Take back control: Charli XCX and Olivia Rodrigo’s films celebrate craft, not drama | a musician

MIn the documentary Driving Home 2 U by director Olivia Rodrigo, we see her turning up the camera in the shoebox-sized home studio of her producer Danielle Negro, recalling the date — March 2021 — and getting angry as he plays the first song they wrote together, a year ago. “And I still haven’t finished it!” She says about the relationship documented in the song. She seems less embarrassed of perpetual heartache than facing a less refined version of her songwriting — a craft that would have hone her to the biggest success of 2021.

Drivers’ License, Rodrigo’s debut single, was released on January 8, 2021 and broke Spotify’s record for most one-day streams of any non-Christmas song in four days. “My whole life was transformed in an instant,” Rodrigo says in the film, which seems to be there to help the 18-year-old absorb this rapid change as much as to entertain her fans. In addition to studio shots, it shows her cruising on the road from Salt Lake City to Los Angeles, the places where she wrote her subsequent debut album, Pictures, giving great performances in restaurants and deserts along the way. Oddly enough, she never confessed due to being in Utah: Rodrigo is a major character in the Disney TV series High School Musical, which is being filmed there. Although produced by The Walt Disney Company, the documentary completely omits the early part of Rodrigo’s career in two of her shows to frame her novel in terms of her growth as a songwriter.

Another unspoken detail in Rodrigo’s movie is the pandemic, which is only noticeable on the onscreen dates and in one scene where she and Negro wear masks to host two visiting executives near the end of the recording. Arguably, her development as a songwriter thrived because secluded work environments were the only viable way to compose music at the height of the Covid-19 crisis – and were conveniently closed off to label interference or the danger of a young voice crowding into a crowded room.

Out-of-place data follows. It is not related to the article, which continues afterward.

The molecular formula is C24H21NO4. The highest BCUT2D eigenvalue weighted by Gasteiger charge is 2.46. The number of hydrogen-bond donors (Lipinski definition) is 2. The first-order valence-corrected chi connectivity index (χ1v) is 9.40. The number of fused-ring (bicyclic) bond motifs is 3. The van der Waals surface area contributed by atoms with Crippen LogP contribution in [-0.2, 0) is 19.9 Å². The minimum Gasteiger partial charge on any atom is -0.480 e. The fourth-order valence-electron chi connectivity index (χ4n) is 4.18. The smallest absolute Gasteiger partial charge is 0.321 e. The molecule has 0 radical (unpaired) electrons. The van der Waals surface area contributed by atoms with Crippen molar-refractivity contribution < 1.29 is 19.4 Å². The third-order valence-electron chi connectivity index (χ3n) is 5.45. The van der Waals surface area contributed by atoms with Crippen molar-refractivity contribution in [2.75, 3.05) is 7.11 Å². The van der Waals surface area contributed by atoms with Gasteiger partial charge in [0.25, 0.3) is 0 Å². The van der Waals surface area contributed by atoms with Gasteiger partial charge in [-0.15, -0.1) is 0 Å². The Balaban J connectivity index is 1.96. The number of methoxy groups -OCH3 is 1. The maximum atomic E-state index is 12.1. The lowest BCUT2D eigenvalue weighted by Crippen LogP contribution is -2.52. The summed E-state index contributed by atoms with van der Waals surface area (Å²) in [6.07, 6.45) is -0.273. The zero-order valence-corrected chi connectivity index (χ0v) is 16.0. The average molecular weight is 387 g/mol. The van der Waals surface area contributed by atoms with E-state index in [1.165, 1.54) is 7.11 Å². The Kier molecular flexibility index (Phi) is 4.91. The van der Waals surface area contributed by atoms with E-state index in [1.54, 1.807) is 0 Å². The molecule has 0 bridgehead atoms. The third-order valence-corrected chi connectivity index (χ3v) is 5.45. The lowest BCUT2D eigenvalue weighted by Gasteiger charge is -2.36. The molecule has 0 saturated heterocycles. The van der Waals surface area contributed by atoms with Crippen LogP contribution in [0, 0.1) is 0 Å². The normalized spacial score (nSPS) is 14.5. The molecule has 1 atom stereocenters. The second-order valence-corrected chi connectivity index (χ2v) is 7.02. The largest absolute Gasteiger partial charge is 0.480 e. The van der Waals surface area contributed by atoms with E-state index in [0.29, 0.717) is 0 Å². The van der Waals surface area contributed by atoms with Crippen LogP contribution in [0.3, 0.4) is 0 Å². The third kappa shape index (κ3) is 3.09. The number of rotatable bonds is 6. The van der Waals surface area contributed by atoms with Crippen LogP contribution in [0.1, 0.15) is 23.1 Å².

Olivia Rodrigo: Driving Home 2 U trailer

And the songwriter wasn’t the only one who took advantage of these extenuating circumstances: Driving Home 2 U offers an intriguing companion piece to Charli XCX’s Alone Together, another account of persevering creativity during the pandemic.

Within days of California imposing its first stay-at-home order in March 2020, Charlie, a recognized workaholic, collapses. She cries as she films herself on her phone: “I’m restless, I don’t do anything, I just want to be busy.” So she set herself the challenge of creating an album in five weeks, a process that would normally take a year, and she calls it How I Feel Now. On top of that, she intends to document every bit of it to allow fans to feel as involved as possible: right down to holding Zoom writing sessions where she switches between rhymebrain.com and their suggestions in the comments.

Charli’s fraught relationship with her brand, Atlantic, over the past decade has been well documented: Both parties have vacillated between whether she should be a mainstream pop star or a leading influencer creating alongside close collaborators like Sophie and AG Cook. . Unreconciled to this day (her new album Crash offers an introductory glimpse into the matter), presumably this flow of identity is what made Atlantic fund this pilot project: It’s entirely personal, so the stakes are lower.

Charli XCX performance in November 2021.
Charli XCX performance in November 2021. Photo: Eamonn McCormack/BFC/Getty

You wonder if the aisle that Charlie drew also helped make room for Rodrygo to work with only one producer in his studio on her debut. Not to mention also the process of trusting the brains of Beyoncé, homegrown pop music by Billie Eilish – as documented in her own film, The World’s a Little Blurry – and Ariana Grande claiming her claim, in 2018, to “direct music the way rappers do” – i.e. Fast and responsive. They were initially meant to be the EP’s song images, but Rodrigo told Geffen that she was determined to make an entire album to document that period of her life. Staying in touch with new emotions requires intimacy and pacing, not the kind of relentless commission-making process that can especially appeal to young pop acts who don’t trust their work.